Conrad Winslow (piano) and Katie Cox (flute) perform "Sweetest Little Song," which includes many interesting alternative playing methods and also features violin.

Conrad Winslow (piano) and Katie Cox (flute) perform "Sweetest Little Song," which includes many interesting alternative playing methods and also features violin.

Wild Shore music marks centennial of Park Service

Now in its fourth season, Wild Shore New Music has the special task of commemorating the National Park Service.

Founded by three Alaskans, Wild Shore is a group of professional musicians based in New York. For the past three summers, they have returned to Homer, where they perform pieces by primarily living composers.

Acknowledging the inability of art to perfectly portray the natural world, this group goes about honoring the natural world in another way: exploring our relationship with it, said artistic director, pianist and Homer native Conrad Winslow.

“Artists have tried in so many ways to directly reflect in the most precise way the reality of what they’re seeing, and inevitably, they will fail,” he said. “So you find artists and composers taking different avenues toward negotiating one’s place in the natural world … We’ve curated a program that reflects a kind of variety of approaches.”

One of these approaches is purely personal, similar to a diary entry, as Brian Simalchik, composer of “Overlooks,” a piece to be performed by Wild Shore, explained it.

Another way to express the natural world is to create a place in music, Winslow said, as is done in the pieces “A Place Toward Other Places,” to be performed by Wild Shore this weekend, and “McLaren’s Summit,” which was played at Wild Shore’s Tuesday noontime show at Land’s End Resort. Though both pieces may contain allusions to different aspects of the natural world, like a bird or the wind, they are still inherently different, creating an entirely new place within the music.

The goal of Wild Shore was to build a program reflecting these various approaches to the natural world, and in doing so, change the way we see nature — a mission similar to that of the National Park Service.

“Both the park service and this music teaches people how to see the world in a new way: How to look at it more carefully, how to listen to it. And that’s done by taking a step back and putting it in sort of an intermediary language,” said Michael Amico, knowledge director for Wild Shore.

This “intermediary language,” as Amico calls it, is an art which Wild Shore reflects seamlessly, both through skill and movement as a group, and choice of music, which came about in a unique way this season. Putting out a call for new musical scores relating to the expression of the natural world, the group received more than 160 submissions, of which they picked eight.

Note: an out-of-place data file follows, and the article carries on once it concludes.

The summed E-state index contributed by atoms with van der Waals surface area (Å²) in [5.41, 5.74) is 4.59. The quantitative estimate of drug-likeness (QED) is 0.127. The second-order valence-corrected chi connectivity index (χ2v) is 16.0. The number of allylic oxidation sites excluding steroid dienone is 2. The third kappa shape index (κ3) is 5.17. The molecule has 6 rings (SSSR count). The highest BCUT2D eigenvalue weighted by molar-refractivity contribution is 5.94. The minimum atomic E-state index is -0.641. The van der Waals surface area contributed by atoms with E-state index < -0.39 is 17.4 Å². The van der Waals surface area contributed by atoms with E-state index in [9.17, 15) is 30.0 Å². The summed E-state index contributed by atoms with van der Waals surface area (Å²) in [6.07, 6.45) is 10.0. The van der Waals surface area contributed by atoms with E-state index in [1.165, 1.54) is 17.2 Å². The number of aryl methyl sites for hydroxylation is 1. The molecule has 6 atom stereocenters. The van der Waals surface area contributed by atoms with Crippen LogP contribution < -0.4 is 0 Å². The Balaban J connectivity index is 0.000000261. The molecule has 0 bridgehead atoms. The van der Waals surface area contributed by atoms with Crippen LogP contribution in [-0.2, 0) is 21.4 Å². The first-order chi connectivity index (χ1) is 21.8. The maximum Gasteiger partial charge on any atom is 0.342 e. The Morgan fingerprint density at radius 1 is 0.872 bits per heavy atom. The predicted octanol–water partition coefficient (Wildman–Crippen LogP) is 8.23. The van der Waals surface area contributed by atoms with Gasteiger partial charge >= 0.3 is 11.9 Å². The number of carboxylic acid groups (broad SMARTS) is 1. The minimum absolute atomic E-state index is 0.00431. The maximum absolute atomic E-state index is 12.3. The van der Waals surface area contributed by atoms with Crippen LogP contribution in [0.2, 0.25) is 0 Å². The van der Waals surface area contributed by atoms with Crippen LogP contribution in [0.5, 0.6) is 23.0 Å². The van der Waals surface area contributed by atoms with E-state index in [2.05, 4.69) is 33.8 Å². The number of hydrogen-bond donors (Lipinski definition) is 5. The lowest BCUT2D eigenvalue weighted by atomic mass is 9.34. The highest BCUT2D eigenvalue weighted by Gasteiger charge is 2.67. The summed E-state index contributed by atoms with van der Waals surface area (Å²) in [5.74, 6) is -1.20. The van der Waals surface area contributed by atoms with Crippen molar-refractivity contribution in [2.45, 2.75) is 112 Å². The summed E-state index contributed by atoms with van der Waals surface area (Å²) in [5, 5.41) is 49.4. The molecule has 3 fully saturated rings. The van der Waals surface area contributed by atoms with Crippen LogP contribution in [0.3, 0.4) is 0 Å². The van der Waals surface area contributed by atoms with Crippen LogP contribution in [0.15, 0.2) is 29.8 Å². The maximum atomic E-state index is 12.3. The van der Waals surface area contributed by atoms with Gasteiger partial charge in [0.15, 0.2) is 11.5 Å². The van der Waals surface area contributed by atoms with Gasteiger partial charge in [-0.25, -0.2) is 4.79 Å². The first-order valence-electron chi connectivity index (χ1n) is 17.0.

Of these selections, Amico said, “The choice of music is rooted here.”

“It’s exciting because we’ve developed our mission here in Homer, and we’re presenting the premiere of the program in Homer before we take it back East,” Winslow said.

The premiere of the program will take place at Bunnell Street Arts Center at 7 p.m. Saturday, August 13 and 3 p.m. Sunday, August 14. Wild Shore will then head East for two performances at Federal Hall in New York City, a national park itself, and then the National Mall for the performance celebrating the centennial of the National Park Service.

Also of note is the public discussion that will take place on Sunday, August 14 after the performance at Bunnell. Amico will lead a discussion titled, “What Do We Make of Music,” which will include two of the composers who wrote pieces that Wild Shore will perform, Stephen Lias and Ben Cosgrove, and also Greg Dudgeon, the superintendent of Gates of the Arctic National Park and Preserve.

The group will have one more informal performance in Homer at 8 p.m. tonight at Down East Saloon, where they will share the stage with Johnny B., Dylan Smith, Tyler Munns and Ian McCulloch, with a community jam session to follow.

For more information about the group and a complete list of events, visit wildshore.org.

Mattea Peters is an intern writing for the Homer News.

Andie Springer plays a piece called Fake Empire, originally by indie rock group, "The National," re-arranged by Homer's Conrad Winslow for violin and piano.

Andie Springer plays a piece called Fake Empire, originally by indie rock group, “The National,” re-arranged by Homer’s Conrad Winslow for violin and piano.

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